3 Middle Eastern Marvels of the Ancient World

The Middle East is home to three architectural marvels renowned globally for their incredible execution, history and the phenomenal achievement of their construction. To this day, these monuments are shroud in mystery regarding exactly how they were built with the “limitation” of their time. Explore below these architectural marvels of the ancient world in chronological order of creation:

The Largest Pyramid Of Giza

Also known as The Pyramid of Khufu, this magnificent structure is located next to the remaining Pyramids of Giza, just south of Cairo. It is considered to be a part of a Royal Pharaonic cemetery falling right outside the ancient capital city of Manf (Memphis in English).

Historians place the construction of the Pyramid around 2550 B.C., in the era of King Khufu who supposedly ordered it’s building. The astronomical structure is said to have taken between 10 and 20 years to finalize.

Although The Great Pyramid is the oldest of the remaining seven wonders of the world, it is the best-preserved, withstanding the test of time.

The base is 139 meters wide with a height of 147 meters, holding the record of the tallest man-made structure in the world for over 3800 years. On top of that, around 2.3 million blocks of stone were used, each weighing between 2.5 to 15 tons!! Woaw…

Until today, the purpose behind the construction of the pyramid remains a mystery to historians. Wondering whether the Pyramid is just a cemetery, a space observatory or even a center for generating Electromagnetic power. The method used to bring the structure to life is also a point of much contention, as the feat would be a major challenge even by today’s technological standards. The exact way in which this architectural marvel was built is still unknown to this day.

Lighthouse of Alexandria

The Lighthouse of Alexandria, now primarily covered by the Citadel of Qaitbay, was built on the ancient island of Pharos.  The Citadel now-present was in fact built using the remnants of the ancient lighthouse when it collapsed following several earthquakes.

An achievement of the Ptolemaic Kingdom during the reign of Ptolemy II Philadelphus (280-247 B.C), the Lighthouse was once the 3rd tallest building in the world atop its 100 meters.

In 1323, the last of the Lighthouse officially fell, marking the end of its life as the first lighthouse in the world.

Taq Kasra

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The majestic vaulted hall of Taq Kasra, the only surviving structure of Ctesiphon, in nowadays Madain, suburbs of Baghdad, Iraq. It was one of my dreams to stand in front of this palace of Khosrow l – the Sasanian king of late 6th century AD – and I would say it was breathtaking when my dream came true in current trip to Iraq. The archway is one of the largest single-span vault of unreinforced brickwork in the world which survived till today despite all the wars that happened in the country. Moreover, the architectural design of Iran's national museum in Tehran was inspired by the very same structure. . در مقابل طاق کسرای باشکوه، ایوان خسرو، تنها بازمانده تیسفون پایتخت تاریخی ساسانی ها. این قصر مربوط به دوران پیش از اسلام و اواخر قرن ششم میلادی هست و توسط خسرو اول ساخته شده و الان در شهر مدائن در حومه بغداد پایتخت عراق هست. یکی از آرزوهام بود که طاق کسرا رو ببینم و باید بگم نفسم بند اومده بود وقتی این ارزوم در سفرم به عراق بر آورده شد. باورم نمیشد. عظمت بنا از عکسهاش خیلی بیشتر و غیر قابل توصیفه. ایوان این بنا یکی از بلندترین ایوان های آجری جهان هست و جنگهای بسیار دیده و همچنان پابرجاست. نکته اخر اینکه معماری موزه ملی ایران در تهران الهام گرفته شده از این بنا هست. به بناهای باستانی ایرانی در کشورهای دیگر سر بزنیم. . #Madain #Baghdad #Iraq #ctesiphon #Iran #MadiTravel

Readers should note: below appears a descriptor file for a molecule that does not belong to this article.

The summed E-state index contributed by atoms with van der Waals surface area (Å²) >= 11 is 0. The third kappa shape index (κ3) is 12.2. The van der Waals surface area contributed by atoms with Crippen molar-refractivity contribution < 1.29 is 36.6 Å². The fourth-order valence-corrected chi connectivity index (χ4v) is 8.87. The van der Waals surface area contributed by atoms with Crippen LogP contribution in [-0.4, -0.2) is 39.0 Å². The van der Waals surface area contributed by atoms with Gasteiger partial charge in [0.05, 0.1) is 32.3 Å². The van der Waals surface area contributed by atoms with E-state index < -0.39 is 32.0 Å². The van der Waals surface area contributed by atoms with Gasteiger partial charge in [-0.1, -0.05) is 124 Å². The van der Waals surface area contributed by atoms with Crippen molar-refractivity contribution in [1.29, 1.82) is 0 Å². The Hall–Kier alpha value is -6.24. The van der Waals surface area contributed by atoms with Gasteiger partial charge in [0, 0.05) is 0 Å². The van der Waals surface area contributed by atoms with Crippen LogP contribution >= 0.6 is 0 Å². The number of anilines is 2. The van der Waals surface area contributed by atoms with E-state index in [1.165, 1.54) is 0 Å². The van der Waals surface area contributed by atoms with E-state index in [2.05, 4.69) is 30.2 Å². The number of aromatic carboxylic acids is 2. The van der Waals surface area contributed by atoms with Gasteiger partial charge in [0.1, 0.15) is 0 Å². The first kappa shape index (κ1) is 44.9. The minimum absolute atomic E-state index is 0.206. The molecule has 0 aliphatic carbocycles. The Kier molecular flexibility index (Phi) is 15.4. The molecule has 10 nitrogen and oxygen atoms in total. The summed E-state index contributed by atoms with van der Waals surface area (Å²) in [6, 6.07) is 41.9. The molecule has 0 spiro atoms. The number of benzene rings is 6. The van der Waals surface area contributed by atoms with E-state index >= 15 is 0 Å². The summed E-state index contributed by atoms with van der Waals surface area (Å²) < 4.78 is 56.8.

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Located in the southern area of the Iraqi capital of Baghdad, Taq Kasra is the last remnant of the city of Al-Mada’in  – the ancient capital of the Sasanian Empire of Persia.

While the exact date this structure was built is uncertain, it is said to be between the 3rd and 6th century, and some historians attribute it to King Shapour (272-242). Another popular opinion is that the structure was in fact constructed in the age of  Anushiruwan the Just (Khosrow I), particularly during his campaigns against the Byzantine Empire.

Taq Kasra is considered a part of what is referred to as the White Castle, the official headquarters of the rulers from the Sasanian Empire. The Taq Kusra, in particular, was the main reception hall of the castle.

The structure is an impressive 37 meters high, with a width of 26 meters, while the length of the space is over 50 meters. The vault-like structure was for a long time the largest man-made, free-standing vault ever constructed.

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